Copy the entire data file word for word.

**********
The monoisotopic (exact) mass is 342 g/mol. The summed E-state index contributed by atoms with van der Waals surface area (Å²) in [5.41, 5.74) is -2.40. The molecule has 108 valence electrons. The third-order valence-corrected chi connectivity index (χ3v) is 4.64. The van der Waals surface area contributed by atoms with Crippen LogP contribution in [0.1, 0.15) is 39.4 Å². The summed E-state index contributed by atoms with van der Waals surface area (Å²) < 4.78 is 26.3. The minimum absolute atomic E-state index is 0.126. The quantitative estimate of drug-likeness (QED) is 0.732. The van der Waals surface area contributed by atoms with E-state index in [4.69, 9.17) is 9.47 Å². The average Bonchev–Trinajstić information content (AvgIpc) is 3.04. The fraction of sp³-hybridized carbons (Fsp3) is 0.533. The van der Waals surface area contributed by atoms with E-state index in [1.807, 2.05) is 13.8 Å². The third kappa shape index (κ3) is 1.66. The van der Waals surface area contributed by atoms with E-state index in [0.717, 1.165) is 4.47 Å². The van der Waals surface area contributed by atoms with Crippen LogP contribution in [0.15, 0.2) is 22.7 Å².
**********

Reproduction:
The monoisotopic (exact) mass is 342 g/mol. The summed E-state index contributed by atoms with van der Waals surface area (Å²) in [5.41, 5.74) is -2.40. The molecule has 108 valence electrons. The third-order valence-corrected chi connectivity index (χ3v) is 4.64. The van der Waals surface area contributed by atoms with Crippen LogP contribution in [0.1, 0.15) is 39.4 Å². The summed E-state index contributed by atoms with van der Waals surface area (Å²) < 4.78 is 26.3. The minimum absolute atomic E-state index is 0.126. The quantitative estimate of drug-likeness (QED) is 0.732. The van der Waals surface area contributed by atoms with E-state index in [4.69, 9.17) is 9.47 Å². The average Bonchev–Trinajstić information content (AvgIpc) is 3.04. The fraction of sp³-hybridized carbons (Fsp3) is 0.533. The van der Waals surface area contributed by atoms with E-state index in [1.807, 2.05) is 13.8 Å². The third kappa shape index (κ3) is 1.66. The van der Waals surface area contributed by atoms with E-state index in [0.717, 1.165) is 4.47 Å². The van der Waals surface area contributed by atoms with Crippen LogP contribution in [0.15, 0.2) is 22.7 Å².